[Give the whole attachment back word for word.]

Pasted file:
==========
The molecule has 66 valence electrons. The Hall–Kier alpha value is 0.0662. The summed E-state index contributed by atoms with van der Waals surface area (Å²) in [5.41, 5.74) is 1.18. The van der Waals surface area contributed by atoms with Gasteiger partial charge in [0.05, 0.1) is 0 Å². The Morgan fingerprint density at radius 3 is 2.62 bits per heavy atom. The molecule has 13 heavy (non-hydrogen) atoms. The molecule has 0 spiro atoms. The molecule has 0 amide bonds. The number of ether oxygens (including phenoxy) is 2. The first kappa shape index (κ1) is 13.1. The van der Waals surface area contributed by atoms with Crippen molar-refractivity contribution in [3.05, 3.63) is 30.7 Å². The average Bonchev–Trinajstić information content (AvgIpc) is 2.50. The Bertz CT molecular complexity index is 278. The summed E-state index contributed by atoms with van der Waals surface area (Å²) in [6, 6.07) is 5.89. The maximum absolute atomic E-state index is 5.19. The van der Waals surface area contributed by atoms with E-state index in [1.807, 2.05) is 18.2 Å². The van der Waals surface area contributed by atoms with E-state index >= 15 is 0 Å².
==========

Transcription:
The molecule has 66 valence electrons. The Hall–Kier alpha value is 0.0662. The summed E-state index contributed by atoms with van der Waals surface area (Å²) in [5.41, 5.74) is 1.18. The van der Waals surface area contributed by atoms with Gasteiger partial charge in [0.05, 0.1) is 0 Å². The Morgan fingerprint density at radius 3 is 2.62 bits per heavy atom. The molecule has 13 heavy (non-hydrogen) atoms. The molecule has 0 spiro atoms. The molecule has 0 amide bonds. The number of ether oxygens (including phenoxy) is 2. The first kappa shape index (κ1) is 13.1. The van der Waals surface area contributed by atoms with Crippen molar-refractivity contribution in [3.05, 3.63) is 30.7 Å². The average Bonchev–Trinajstić information content (AvgIpc) is 2.50. The Bertz CT molecular complexity index is 278. The summed E-state index contributed by atoms with van der Waals surface area (Å²) in [6, 6.07) is 5.89. The maximum absolute atomic E-state index is 5.19. The van der Waals surface area contributed by atoms with E-state index in [1.807, 2.05) is 18.2 Å². The van der Waals surface area contributed by atoms with E-state index >= 15 is 0 Å².